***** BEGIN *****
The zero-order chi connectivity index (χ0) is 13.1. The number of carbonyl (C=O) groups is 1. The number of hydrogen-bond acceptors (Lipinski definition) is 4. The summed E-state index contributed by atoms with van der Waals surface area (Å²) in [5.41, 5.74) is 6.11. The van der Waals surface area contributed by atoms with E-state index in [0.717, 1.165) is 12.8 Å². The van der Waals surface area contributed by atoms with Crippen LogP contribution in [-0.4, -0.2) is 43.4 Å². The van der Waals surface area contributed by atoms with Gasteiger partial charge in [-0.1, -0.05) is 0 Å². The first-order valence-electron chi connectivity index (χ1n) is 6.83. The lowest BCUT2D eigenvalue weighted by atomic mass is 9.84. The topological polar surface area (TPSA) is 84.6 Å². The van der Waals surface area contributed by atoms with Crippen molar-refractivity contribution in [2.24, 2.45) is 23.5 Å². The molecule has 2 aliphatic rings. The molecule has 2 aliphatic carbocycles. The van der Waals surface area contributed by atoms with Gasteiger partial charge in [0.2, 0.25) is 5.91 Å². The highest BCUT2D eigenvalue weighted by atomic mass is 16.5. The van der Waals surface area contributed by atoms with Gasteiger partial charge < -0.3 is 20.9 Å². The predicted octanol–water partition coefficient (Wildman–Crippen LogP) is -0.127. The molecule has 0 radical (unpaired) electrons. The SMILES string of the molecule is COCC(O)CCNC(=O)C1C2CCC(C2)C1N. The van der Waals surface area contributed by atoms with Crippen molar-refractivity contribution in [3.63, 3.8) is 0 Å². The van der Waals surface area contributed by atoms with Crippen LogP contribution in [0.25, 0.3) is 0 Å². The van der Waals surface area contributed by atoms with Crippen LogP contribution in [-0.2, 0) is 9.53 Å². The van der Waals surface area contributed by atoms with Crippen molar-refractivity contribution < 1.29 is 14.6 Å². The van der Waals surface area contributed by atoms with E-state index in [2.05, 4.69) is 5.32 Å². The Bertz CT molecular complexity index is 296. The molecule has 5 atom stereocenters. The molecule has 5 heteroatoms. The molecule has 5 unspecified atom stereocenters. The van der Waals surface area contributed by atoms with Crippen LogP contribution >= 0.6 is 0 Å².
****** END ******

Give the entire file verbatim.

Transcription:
The zero-order chi connectivity index (χ0) is 13.1. The number of carbonyl (C=O) groups is 1. The number of hydrogen-bond acceptors (Lipinski definition) is 4. The summed E-state index contributed by atoms with van der Waals surface area (Å²) in [5.41, 5.74) is 6.11. The van der Waals surface area contributed by atoms with E-state index in [0.717, 1.165) is 12.8 Å². The van der Waals surface area contributed by atoms with Crippen LogP contribution in [-0.4, -0.2) is 43.4 Å². The van der Waals surface area contributed by atoms with Gasteiger partial charge in [-0.1, -0.05) is 0 Å². The first-order valence-electron chi connectivity index (χ1n) is 6.83. The lowest BCUT2D eigenvalue weighted by atomic mass is 9.84. The topological polar surface area (TPSA) is 84.6 Å². The van der Waals surface area contributed by atoms with Crippen molar-refractivity contribution in [2.24, 2.45) is 23.5 Å². The molecule has 2 aliphatic rings. The molecule has 2 aliphatic carbocycles. The van der Waals surface area contributed by atoms with Gasteiger partial charge in [0.2, 0.25) is 5.91 Å². The highest BCUT2D eigenvalue weighted by atomic mass is 16.5. The van der Waals surface area contributed by atoms with Gasteiger partial charge < -0.3 is 20.9 Å². The predicted octanol–water partition coefficient (Wildman–Crippen LogP) is -0.127. The molecule has 0 radical (unpaired) electrons. The SMILES string of the molecule is COCC(O)CCNC(=O)C1C2CCC(C2)C1N. The van der Waals surface area contributed by atoms with Crippen molar-refractivity contribution in [3.63, 3.8) is 0 Å². The van der Waals surface area contributed by atoms with Crippen LogP contribution in [0.25, 0.3) is 0 Å². The van der Waals surface area contributed by atoms with Crippen LogP contribution in [-0.2, 0) is 9.53 Å². The van der Waals surface area contributed by atoms with Crippen molar-refractivity contribution < 1.29 is 14.6 Å². The van der Waals surface area contributed by atoms with E-state index in [2.05, 4.69) is 5.32 Å². The Bertz CT molecular complexity index is 296. The molecule has 5 atom stereocenters. The molecule has 5 heteroatoms. The molecule has 5 unspecified atom stereocenters. The van der Waals surface area contributed by atoms with Crippen LogP contribution >= 0.6 is 0 Å².